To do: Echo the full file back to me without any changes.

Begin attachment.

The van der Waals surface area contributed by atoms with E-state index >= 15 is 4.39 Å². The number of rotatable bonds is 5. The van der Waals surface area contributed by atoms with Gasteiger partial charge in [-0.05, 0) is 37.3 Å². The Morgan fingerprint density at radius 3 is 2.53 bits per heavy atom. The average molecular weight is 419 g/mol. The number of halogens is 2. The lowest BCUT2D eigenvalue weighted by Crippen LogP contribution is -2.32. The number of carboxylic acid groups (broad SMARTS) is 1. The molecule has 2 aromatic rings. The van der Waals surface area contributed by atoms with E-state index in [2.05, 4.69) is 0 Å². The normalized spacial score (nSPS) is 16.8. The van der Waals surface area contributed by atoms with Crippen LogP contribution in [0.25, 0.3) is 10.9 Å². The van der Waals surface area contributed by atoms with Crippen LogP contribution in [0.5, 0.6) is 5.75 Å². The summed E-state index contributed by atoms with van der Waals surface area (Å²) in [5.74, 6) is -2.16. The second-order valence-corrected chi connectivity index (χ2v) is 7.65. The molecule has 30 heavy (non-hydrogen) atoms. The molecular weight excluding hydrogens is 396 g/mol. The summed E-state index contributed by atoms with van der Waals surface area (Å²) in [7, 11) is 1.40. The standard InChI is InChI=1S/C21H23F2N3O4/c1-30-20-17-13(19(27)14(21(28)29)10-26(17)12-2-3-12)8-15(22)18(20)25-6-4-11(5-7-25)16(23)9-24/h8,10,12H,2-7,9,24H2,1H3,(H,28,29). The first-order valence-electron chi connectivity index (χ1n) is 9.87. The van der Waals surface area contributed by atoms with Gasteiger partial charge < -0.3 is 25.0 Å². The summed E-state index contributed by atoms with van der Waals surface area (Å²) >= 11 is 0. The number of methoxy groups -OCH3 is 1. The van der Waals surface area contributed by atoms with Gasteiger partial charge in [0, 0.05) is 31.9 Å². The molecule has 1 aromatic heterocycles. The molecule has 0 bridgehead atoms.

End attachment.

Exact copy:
The van der Waals surface area contributed by atoms with E-state index >= 15 is 4.39 Å². The number of rotatable bonds is 5. The van der Waals surface area contributed by atoms with Gasteiger partial charge in [-0.05, 0) is 37.3 Å². The Morgan fingerprint density at radius 3 is 2.53 bits per heavy atom. The average molecular weight is 419 g/mol. The number of halogens is 2. The lowest BCUT2D eigenvalue weighted by Crippen LogP contribution is -2.32. The number of carboxylic acid groups (broad SMARTS) is 1. The molecule has 2 aromatic rings. The van der Waals surface area contributed by atoms with E-state index in [2.05, 4.69) is 0 Å². The normalized spacial score (nSPS) is 16.8. The van der Waals surface area contributed by atoms with Crippen LogP contribution in [0.25, 0.3) is 10.9 Å². The van der Waals surface area contributed by atoms with Crippen LogP contribution in [0.5, 0.6) is 5.75 Å². The summed E-state index contributed by atoms with van der Waals surface area (Å²) in [5.74, 6) is -2.16. The second-order valence-corrected chi connectivity index (χ2v) is 7.65. The molecule has 30 heavy (non-hydrogen) atoms. The molecular weight excluding hydrogens is 396 g/mol. The summed E-state index contributed by atoms with van der Waals surface area (Å²) in [7, 11) is 1.40. The standard InChI is InChI=1S/C21H23F2N3O4/c1-30-20-17-13(19(27)14(21(28)29)10-26(17)12-2-3-12)8-15(22)18(20)25-6-4-11(5-7-25)16(23)9-24/h8,10,12H,2-7,9,24H2,1H3,(H,28,29). The first-order valence-electron chi connectivity index (χ1n) is 9.87. The van der Waals surface area contributed by atoms with Gasteiger partial charge < -0.3 is 25.0 Å². The summed E-state index contributed by atoms with van der Waals surface area (Å²) >= 11 is 0. The number of methoxy groups -OCH3 is 1. The van der Waals surface area contributed by atoms with Gasteiger partial charge in [0, 0.05) is 31.9 Å². The molecule has 1 aromatic heterocycles. The molecule has 0 bridgehead atoms.